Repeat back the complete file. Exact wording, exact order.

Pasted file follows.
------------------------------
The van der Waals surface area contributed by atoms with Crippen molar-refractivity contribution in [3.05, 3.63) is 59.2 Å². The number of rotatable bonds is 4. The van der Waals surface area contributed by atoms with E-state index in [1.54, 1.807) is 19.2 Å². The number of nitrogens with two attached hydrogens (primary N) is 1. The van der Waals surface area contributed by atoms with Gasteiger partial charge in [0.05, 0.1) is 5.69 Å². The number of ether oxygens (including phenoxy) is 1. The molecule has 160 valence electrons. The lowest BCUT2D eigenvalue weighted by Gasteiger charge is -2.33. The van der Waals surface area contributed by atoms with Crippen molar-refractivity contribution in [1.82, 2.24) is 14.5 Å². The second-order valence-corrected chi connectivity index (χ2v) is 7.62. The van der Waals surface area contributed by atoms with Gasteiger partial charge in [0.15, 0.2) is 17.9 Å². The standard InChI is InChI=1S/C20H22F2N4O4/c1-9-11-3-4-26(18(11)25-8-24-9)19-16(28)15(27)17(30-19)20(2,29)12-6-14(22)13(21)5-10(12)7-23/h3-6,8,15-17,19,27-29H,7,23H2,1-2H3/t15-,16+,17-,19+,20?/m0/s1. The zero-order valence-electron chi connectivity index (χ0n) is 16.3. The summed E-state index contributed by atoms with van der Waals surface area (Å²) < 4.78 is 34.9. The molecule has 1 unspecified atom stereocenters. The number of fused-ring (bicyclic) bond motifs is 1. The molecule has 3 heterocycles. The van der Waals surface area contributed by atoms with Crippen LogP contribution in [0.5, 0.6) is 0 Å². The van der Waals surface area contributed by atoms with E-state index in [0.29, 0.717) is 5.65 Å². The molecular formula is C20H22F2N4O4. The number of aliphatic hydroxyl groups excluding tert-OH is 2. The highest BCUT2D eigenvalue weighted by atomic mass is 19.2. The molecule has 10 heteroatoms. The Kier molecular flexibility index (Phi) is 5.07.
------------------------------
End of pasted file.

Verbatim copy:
The van der Waals surface area contributed by atoms with Crippen molar-refractivity contribution in [3.05, 3.63) is 59.2 Å². The number of rotatable bonds is 4. The van der Waals surface area contributed by atoms with E-state index in [1.54, 1.807) is 19.2 Å². The number of nitrogens with two attached hydrogens (primary N) is 1. The van der Waals surface area contributed by atoms with Gasteiger partial charge in [0.05, 0.1) is 5.69 Å². The number of ether oxygens (including phenoxy) is 1. The molecule has 160 valence electrons. The lowest BCUT2D eigenvalue weighted by Gasteiger charge is -2.33. The van der Waals surface area contributed by atoms with Crippen molar-refractivity contribution in [1.82, 2.24) is 14.5 Å². The second-order valence-corrected chi connectivity index (χ2v) is 7.62. The van der Waals surface area contributed by atoms with Gasteiger partial charge in [0.15, 0.2) is 17.9 Å². The standard InChI is InChI=1S/C20H22F2N4O4/c1-9-11-3-4-26(18(11)25-8-24-9)19-16(28)15(27)17(30-19)20(2,29)12-6-14(22)13(21)5-10(12)7-23/h3-6,8,15-17,19,27-29H,7,23H2,1-2H3/t15-,16+,17-,19+,20?/m0/s1. The zero-order valence-electron chi connectivity index (χ0n) is 16.3. The summed E-state index contributed by atoms with van der Waals surface area (Å²) < 4.78 is 34.9. The molecule has 1 unspecified atom stereocenters. The number of fused-ring (bicyclic) bond motifs is 1. The molecule has 3 heterocycles. The van der Waals surface area contributed by atoms with Crippen LogP contribution in [0.5, 0.6) is 0 Å². The van der Waals surface area contributed by atoms with E-state index in [0.29, 0.717) is 5.65 Å². The molecular formula is C20H22F2N4O4. The number of aliphatic hydroxyl groups excluding tert-OH is 2. The highest BCUT2D eigenvalue weighted by atomic mass is 19.2. The molecule has 10 heteroatoms. The Kier molecular flexibility index (Phi) is 5.07.